AngularJS normalizes the element’s attributes and tags name to determine and know the directives that match the elements. In everyday practice, AngularJS directive is known by its case-sensitive camelCase normalized name such as ngClass. But, since we know that HTML is case-sensitive, directives are referred to in the DOM by lowercase forms such as ng-class.

So, when you head towards the process of normalization, this is what you need to do.

  • Strip data- and x- from the front of attributes/elements.
  • Convert the _, -, :, -delimited name to camelCase.

For instance, check the below-given example in which all the forms matches the ngBind directive and are equivalent.

<div ng-controller="Controller">
  Hello <input ng-model='name'> <hr/>
  <span ng-bind="name"></span> <br/>
  <span ng:bind="name"></span> <br/>
  <span ng_bind="name"></span> <br/>
  <span data-ng-bind="name"></span> <br/>
  <span x-ng-bind="name"></span> <br/>

Code source

The above code will provide the following output.

Hello Max Karl Ernst Ludwig Planck (April 23, 1850 – October 4, 1947)

Max Karl Ernst Ludwig Planck (April 23, 1858 – October 4, 1947)

Max Karl Ernst Ludwig Planck (April 23, 1858 – October 4, 1947)

Max Karl Ernst Ludwig Planck (April 23, 1858 – October 4, 1947)

Max Karl Ernst Ludwig Planck (April 23, 1858 – October 4, 1947)

Best practice: It’s recommended that you use the dash-delimited format like ng-class for ngClass.

Types of directives

From adobe, it is understood that $compile is what matches the directives. It matches them based on attributes (A), element names (E), class names (C), and comments (M). We have described each one of them in the next segment.

  • Element directive: This directive gets activates when a matching element is found.
  • CSS: This directive gets activated when a matching CSS style is found.
  • Comment: This directive gets activated when a matching comment is found.
  • Attribute: This directive gets activated when a matching attribute is found.

For all the built-in AngularJS directives, the documentation page shows the support for each match. The default one of EA.

Creating a custom directive

Before you head on to create a directive, it is important to talk about the API for registering directives on modules. Here’s how you can do it.

Use the module.directive API in which the module.directive takes a normalized directive name followed by a factory function. This factory function will return an object. It will tell with different options to tell $compile how the directive should behave when matched.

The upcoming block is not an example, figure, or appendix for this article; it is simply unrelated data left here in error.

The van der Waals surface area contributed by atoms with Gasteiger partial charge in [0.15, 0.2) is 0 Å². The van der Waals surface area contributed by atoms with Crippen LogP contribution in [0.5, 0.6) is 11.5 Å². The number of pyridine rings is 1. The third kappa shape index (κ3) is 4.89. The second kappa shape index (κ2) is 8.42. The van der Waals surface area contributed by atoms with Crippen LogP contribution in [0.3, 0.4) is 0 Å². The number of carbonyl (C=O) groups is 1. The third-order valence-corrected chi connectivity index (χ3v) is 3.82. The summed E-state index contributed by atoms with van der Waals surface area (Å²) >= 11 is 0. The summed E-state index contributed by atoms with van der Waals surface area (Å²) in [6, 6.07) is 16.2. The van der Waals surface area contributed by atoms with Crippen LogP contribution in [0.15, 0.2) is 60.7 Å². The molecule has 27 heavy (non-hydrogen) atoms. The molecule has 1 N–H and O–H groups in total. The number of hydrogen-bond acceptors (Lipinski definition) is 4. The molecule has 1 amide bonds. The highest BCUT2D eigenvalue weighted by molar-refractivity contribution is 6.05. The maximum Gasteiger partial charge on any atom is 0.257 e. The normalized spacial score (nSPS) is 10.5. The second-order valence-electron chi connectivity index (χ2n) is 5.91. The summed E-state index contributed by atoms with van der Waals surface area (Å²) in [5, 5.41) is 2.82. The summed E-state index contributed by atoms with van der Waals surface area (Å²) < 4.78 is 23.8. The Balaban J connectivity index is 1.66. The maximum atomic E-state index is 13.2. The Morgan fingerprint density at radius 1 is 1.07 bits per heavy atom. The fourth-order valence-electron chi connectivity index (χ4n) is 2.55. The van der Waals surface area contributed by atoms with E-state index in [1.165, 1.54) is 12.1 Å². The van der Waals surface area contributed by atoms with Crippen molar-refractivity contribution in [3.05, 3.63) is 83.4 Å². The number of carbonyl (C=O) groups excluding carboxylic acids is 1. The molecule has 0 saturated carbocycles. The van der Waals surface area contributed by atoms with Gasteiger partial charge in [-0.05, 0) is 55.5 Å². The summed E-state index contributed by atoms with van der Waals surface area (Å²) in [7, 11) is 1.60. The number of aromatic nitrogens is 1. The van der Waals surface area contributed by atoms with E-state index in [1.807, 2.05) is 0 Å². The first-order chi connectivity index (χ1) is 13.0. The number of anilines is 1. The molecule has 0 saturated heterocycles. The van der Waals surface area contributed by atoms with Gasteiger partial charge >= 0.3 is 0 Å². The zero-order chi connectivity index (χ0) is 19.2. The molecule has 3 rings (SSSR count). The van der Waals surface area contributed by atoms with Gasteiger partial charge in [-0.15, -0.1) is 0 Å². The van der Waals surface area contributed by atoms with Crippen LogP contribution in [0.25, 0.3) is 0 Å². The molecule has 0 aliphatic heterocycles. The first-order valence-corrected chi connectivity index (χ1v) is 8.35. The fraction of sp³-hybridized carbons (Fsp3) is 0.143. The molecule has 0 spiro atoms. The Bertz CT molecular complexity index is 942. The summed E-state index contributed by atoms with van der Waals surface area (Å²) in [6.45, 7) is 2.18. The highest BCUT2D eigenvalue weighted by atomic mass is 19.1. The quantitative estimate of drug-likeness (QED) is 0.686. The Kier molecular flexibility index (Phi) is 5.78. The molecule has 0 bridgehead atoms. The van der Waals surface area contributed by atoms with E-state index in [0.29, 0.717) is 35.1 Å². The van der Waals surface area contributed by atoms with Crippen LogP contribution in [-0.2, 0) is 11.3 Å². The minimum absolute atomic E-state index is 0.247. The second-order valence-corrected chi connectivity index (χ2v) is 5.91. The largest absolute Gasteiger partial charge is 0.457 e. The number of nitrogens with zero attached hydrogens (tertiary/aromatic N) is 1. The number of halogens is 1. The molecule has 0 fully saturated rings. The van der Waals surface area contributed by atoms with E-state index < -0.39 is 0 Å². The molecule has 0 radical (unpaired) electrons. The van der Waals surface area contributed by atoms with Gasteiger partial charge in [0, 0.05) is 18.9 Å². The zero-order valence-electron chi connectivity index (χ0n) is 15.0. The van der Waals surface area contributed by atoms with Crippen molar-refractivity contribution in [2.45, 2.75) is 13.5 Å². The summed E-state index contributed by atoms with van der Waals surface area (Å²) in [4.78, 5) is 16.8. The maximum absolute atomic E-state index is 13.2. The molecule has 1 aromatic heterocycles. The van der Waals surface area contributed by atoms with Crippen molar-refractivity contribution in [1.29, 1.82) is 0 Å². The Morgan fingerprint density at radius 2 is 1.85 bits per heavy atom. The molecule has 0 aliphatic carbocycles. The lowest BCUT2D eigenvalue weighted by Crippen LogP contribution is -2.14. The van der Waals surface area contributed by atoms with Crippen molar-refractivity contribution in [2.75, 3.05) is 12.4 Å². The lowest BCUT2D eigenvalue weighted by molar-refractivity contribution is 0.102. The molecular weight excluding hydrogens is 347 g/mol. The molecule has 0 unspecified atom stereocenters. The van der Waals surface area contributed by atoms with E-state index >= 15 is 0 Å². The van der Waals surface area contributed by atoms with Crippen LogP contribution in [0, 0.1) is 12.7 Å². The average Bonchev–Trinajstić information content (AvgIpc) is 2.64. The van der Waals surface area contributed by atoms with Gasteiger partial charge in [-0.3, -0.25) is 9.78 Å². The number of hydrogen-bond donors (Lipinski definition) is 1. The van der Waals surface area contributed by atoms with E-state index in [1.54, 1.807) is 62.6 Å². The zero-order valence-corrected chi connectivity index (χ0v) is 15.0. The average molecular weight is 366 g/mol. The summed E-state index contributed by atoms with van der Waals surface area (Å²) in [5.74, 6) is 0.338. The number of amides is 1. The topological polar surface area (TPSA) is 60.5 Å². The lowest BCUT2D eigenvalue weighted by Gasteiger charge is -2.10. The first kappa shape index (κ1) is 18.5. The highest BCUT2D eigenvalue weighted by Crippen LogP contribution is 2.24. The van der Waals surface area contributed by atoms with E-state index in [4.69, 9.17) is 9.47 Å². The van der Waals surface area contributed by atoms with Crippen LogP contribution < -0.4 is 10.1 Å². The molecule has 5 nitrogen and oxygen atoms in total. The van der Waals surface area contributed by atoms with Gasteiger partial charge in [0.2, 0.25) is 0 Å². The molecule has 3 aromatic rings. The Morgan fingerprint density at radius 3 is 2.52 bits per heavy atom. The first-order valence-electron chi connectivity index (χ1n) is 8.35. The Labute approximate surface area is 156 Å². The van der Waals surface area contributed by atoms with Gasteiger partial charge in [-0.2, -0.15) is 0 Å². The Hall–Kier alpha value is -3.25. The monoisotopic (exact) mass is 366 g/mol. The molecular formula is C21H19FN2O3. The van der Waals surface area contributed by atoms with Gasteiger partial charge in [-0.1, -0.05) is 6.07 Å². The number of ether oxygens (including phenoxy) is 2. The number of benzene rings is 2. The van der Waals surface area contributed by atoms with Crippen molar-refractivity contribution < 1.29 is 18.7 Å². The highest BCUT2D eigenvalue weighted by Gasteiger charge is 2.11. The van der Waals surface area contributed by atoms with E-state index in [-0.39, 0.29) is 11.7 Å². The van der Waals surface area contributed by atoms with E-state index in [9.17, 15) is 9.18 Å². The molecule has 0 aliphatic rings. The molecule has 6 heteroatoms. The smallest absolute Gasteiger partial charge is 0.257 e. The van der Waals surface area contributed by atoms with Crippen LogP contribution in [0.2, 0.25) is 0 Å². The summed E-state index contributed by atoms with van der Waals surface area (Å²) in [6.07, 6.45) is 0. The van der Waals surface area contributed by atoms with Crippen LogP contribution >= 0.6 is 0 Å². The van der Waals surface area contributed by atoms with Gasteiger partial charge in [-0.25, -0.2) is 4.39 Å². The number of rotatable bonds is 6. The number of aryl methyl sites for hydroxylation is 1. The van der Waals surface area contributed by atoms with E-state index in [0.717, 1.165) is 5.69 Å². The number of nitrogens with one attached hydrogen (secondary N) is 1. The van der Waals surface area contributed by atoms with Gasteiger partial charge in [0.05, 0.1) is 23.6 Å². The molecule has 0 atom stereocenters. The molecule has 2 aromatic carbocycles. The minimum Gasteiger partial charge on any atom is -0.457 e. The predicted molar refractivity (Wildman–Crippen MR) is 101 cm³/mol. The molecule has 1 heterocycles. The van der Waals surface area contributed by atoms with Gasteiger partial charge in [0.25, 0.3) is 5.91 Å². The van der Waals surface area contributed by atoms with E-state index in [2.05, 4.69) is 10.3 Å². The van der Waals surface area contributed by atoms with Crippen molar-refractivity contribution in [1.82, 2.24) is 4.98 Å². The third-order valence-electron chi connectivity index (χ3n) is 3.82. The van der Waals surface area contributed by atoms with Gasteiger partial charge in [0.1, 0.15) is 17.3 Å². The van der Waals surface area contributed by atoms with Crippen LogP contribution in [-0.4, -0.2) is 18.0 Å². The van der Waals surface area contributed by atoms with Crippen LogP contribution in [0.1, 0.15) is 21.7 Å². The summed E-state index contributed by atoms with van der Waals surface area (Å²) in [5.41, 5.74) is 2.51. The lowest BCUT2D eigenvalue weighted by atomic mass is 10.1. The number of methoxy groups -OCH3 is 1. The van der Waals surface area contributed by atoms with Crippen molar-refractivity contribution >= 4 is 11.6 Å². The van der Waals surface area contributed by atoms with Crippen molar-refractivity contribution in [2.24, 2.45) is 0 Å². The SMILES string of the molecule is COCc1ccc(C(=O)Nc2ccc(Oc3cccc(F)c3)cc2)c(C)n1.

Since the $compile only gets invoked once when the directive matches for the first time, any initialization work can be performed here. To invoke the function, we use $injector.invoke which makes it injectable like a controller.

Now that you are familiar with the above-discussed concept, you can create a custom directive. The easiest way to create a custom directive in Angular is with the @Directive decorator. Start by declaring the directive in the corresponding (app-) module before we can use it. You can use the code below:

ng generate directive example

Tip: While using the angular-cli, you don't have to worry about declaring it since it is done automatically. The generated directive will look somewhat like the one given below.

import { Directive } from '@angular/core'

  selector: '[appExample]',
export class ExampleDirective {
  constructor() {}

Code source


In this article, we covered everything from the basics of a directive to how you can create a custom directive with all needed in between. Now that you are clear with the core concept of AngularJS directives, try extending the HTML functionality with your desired directive for your Angular application. In case you stumble anywhere in the process, come back to the article for a quick revision to get started again.


  • Author

    Srishti Chaudhary

    Srishti is a competent content writer and marketer with expertise in niches like cloud tech, big data, web development, and digital marketing. She looks forward to grow her tech knowledge and skills.

Frequently Asked Questions

Decorators are design patterns that separate the decoration or modification of a class without making a change in the original source code. In AngularJS, they are functions that allow a filter, directive, or service to change before its usage.

Directives are behavior-oriented components that are designed to be used many times in a web application. On the other hand, components break the application into smaller chunks to make things easy for building a total component-based model.

DOM is Document Object Model. The attributes of HTML DOM elements are bound together to the application data by the directives in AngularJS.

View more FAQs